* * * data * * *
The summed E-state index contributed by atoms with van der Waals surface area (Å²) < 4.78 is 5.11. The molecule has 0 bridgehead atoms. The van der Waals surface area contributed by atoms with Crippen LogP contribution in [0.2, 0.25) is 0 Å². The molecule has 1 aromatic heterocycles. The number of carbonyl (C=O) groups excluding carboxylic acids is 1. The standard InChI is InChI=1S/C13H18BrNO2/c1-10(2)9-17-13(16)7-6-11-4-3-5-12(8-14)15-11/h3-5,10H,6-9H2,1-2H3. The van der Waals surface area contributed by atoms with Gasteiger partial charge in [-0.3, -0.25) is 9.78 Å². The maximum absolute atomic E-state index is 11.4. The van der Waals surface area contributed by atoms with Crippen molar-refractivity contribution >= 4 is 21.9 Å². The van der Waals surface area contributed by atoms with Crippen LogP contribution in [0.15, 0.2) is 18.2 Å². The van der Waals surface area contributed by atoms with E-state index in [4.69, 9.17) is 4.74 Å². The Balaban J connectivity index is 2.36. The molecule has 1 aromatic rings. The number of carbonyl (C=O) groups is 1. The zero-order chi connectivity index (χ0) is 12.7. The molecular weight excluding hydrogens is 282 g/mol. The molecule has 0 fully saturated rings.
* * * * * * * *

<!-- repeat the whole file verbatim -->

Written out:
The summed E-state index contributed by atoms with van der Waals surface area (Å²) < 4.78 is 5.11. The molecule has 0 bridgehead atoms. The van der Waals surface area contributed by atoms with Crippen LogP contribution in [0.2, 0.25) is 0 Å². The molecule has 1 aromatic heterocycles. The number of carbonyl (C=O) groups excluding carboxylic acids is 1. The standard InChI is InChI=1S/C13H18BrNO2/c1-10(2)9-17-13(16)7-6-11-4-3-5-12(8-14)15-11/h3-5,10H,6-9H2,1-2H3. The van der Waals surface area contributed by atoms with Gasteiger partial charge in [-0.3, -0.25) is 9.78 Å². The maximum absolute atomic E-state index is 11.4. The van der Waals surface area contributed by atoms with Crippen molar-refractivity contribution >= 4 is 21.9 Å². The van der Waals surface area contributed by atoms with Crippen LogP contribution in [0.15, 0.2) is 18.2 Å². The van der Waals surface area contributed by atoms with E-state index in [4.69, 9.17) is 4.74 Å². The Balaban J connectivity index is 2.36. The molecule has 1 aromatic rings. The number of carbonyl (C=O) groups is 1. The zero-order chi connectivity index (χ0) is 12.7. The molecular weight excluding hydrogens is 282 g/mol. The molecule has 0 fully saturated rings.